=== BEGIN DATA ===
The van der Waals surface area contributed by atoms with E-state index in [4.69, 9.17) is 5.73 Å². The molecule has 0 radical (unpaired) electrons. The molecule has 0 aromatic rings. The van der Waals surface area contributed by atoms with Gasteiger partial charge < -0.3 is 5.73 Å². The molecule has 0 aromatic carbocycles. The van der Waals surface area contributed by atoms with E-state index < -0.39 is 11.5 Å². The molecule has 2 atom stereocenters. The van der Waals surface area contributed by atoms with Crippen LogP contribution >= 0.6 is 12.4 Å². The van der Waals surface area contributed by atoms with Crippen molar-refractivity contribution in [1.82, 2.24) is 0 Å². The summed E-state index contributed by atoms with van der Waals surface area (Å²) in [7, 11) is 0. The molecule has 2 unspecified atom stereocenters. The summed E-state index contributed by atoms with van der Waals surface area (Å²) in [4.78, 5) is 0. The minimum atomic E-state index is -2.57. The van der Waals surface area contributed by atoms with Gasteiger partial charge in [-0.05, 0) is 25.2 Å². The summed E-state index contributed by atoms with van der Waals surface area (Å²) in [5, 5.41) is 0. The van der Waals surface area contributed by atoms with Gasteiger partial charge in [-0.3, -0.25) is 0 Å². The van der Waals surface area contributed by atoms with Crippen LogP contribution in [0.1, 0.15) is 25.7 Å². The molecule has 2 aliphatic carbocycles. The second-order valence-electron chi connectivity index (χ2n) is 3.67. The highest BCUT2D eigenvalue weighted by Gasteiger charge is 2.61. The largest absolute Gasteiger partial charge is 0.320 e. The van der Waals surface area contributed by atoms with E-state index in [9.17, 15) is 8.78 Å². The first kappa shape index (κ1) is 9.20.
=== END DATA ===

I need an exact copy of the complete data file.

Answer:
The van der Waals surface area contributed by atoms with E-state index in [4.69, 9.17) is 5.73 Å². The molecule has 0 radical (unpaired) electrons. The molecule has 0 aromatic rings. The van der Waals surface area contributed by atoms with Gasteiger partial charge < -0.3 is 5.73 Å². The molecule has 0 aromatic carbocycles. The van der Waals surface area contributed by atoms with E-state index < -0.39 is 11.5 Å². The molecule has 2 atom stereocenters. The van der Waals surface area contributed by atoms with Crippen LogP contribution >= 0.6 is 12.4 Å². The van der Waals surface area contributed by atoms with Crippen molar-refractivity contribution in [1.82, 2.24) is 0 Å². The summed E-state index contributed by atoms with van der Waals surface area (Å²) in [7, 11) is 0. The molecule has 2 unspecified atom stereocenters. The summed E-state index contributed by atoms with van der Waals surface area (Å²) in [4.78, 5) is 0. The minimum atomic E-state index is -2.57. The van der Waals surface area contributed by atoms with Gasteiger partial charge in [-0.05, 0) is 25.2 Å². The summed E-state index contributed by atoms with van der Waals surface area (Å²) in [5, 5.41) is 0. The van der Waals surface area contributed by atoms with Gasteiger partial charge in [-0.3, -0.25) is 0 Å². The van der Waals surface area contributed by atoms with Crippen LogP contribution in [0.1, 0.15) is 25.7 Å². The molecule has 2 aliphatic carbocycles. The second-order valence-electron chi connectivity index (χ2n) is 3.67. The highest BCUT2D eigenvalue weighted by Gasteiger charge is 2.61. The largest absolute Gasteiger partial charge is 0.320 e. The van der Waals surface area contributed by atoms with E-state index in [9.17, 15) is 8.78 Å². The first kappa shape index (κ1) is 9.20.